Looking Back at 25: David

Five years later, his ambitions are still sky high

David smiling after cleft surgery

For as long as anyone can remember, David has looked up at airplanes as they soar over his head. Since he could walk, he has seen himself as a pilot, someday steering them to and from the farthest reaches of the planet.

No one doubts he has the right stuff. He is an energetic, bright boy who loves playing soccer and constructing cars out of plastic bottles with his friends. He loves school, too, especially learning to write; that he can express his innermost thoughts just by drawing little shapes fascinates him.

David looking up and studying in school after cleft surgery
David is always thinking hard and dreaming big

Abigail, his teacher, says he is a fast learner with a lot of friends and limitless potential.

It kills her to see him miss school and jeopardize his dreams because Rona, his mother and only parent, cannot afford the fees.

David studying in teacher Abigail's class after his cleft surgery
David in class. Teacher Abigail stands at the front

David is eight, just old enough to understand why he can’t go to school sometimes and to want to step up as “the man of the house,” even if Rona insists all she needs from him is to be her little boy.

But he never doubts that things can get better, that one day he will learn to fly and lift his family out of poverty along the way because he is also old enough to understand that his own life is proof that the way things are now is not the way they must be. That no matter what, he should always keep looking up.

Starting Over

David was born with a cleft, a surprise that threw Rona into despair the day he was born . The hospital staff had no idea what to do or how to care for him.

Back home, the neighbors swarmed around her with blame and pointed questions each time she stepped outside. Stung, she retreated into her one-room house, leaving only when she absolutely had to. Her life became a blurred succession of long, hot days spent sitting in the dark, trying and failing to help her baby gain weight because his cleft made him choke every time she tried to nurse him. Her young daughters stepped up to help in any way they could, but there was only so much they could do.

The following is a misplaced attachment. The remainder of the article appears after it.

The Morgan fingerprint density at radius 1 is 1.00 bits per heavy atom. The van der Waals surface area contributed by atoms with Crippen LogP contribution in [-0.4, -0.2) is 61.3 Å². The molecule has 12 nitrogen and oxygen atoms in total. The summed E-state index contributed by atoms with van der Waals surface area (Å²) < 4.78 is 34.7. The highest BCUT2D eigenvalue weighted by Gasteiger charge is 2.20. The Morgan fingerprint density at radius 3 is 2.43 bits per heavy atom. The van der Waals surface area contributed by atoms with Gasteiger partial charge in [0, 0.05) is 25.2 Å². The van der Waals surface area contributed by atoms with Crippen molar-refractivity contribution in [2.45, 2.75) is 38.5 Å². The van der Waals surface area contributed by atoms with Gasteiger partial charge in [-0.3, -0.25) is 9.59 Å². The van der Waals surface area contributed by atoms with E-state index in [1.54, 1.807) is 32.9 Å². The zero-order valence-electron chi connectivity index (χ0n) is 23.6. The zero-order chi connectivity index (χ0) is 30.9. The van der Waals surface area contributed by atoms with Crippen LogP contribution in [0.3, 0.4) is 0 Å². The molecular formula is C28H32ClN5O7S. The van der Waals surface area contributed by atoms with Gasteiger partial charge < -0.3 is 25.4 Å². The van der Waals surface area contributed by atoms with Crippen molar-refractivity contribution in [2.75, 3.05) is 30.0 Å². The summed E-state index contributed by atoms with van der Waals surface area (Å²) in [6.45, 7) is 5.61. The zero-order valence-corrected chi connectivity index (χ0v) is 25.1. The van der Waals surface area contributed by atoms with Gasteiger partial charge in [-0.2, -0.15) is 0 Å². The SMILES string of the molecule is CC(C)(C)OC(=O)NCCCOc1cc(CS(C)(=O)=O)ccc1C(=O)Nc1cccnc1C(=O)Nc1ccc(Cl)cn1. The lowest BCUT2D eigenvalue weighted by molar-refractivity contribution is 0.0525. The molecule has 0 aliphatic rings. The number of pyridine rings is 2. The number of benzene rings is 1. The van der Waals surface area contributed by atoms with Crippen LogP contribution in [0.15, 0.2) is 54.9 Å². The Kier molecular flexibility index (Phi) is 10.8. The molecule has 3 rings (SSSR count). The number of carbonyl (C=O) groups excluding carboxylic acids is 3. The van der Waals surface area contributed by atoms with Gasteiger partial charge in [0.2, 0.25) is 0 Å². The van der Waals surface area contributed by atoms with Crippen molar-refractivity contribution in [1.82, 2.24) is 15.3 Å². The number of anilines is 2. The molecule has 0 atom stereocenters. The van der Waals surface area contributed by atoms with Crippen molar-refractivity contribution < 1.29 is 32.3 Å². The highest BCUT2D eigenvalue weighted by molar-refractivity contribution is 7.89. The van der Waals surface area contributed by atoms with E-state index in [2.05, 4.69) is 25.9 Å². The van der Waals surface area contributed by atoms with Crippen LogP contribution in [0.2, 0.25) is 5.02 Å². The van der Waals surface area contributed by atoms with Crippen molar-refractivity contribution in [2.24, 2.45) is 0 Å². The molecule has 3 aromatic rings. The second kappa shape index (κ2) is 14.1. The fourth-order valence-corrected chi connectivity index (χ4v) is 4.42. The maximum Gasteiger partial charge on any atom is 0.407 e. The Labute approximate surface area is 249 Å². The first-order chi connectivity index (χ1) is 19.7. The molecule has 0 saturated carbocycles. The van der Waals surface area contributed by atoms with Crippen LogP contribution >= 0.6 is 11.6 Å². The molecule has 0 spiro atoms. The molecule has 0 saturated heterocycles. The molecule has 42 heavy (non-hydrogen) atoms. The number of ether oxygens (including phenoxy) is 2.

David before cleft surgery
A family photo of David just before cleft surgery

Years passed. David would have been at risk of severe malnutrition had Rona not eventually been referred to Harare Central Hospital, their local Smile Train partner.

There, local experts performed the free cleft surgery that changed his life at age three.

Today, the gap in his lip and palate that threatened to swallow up his life before it ever really began is nothing more than the faintest scar below his nose. When Rona told him about his cleft a few years ago, David didn’t even understand what the story meant.

Local Care, Global Impact

Since our founding in 1999, Smile Train has empowered 2,100+ healthcare workers across more than 90 countries to provide world-class cleft care that’s always there in their communities — for free. This innovative, sustainable model is how, in just 25 years, we’ve already supported more life-changing cleft surgeries than all other charities combined: more than 1.9 million.

But our model’s most important advantage is one that cannot be quantified: When your cleft team lives where you do, shares your culture, your language, your values, your struggles, it fosters an intimate trust no outside group could ever replicate.

That trust is what brought Rona to Harare Central Hospital so her son could smile, and now it’s helping her with the next thing she needs: money so he can stay in school and keep his hopes airborne.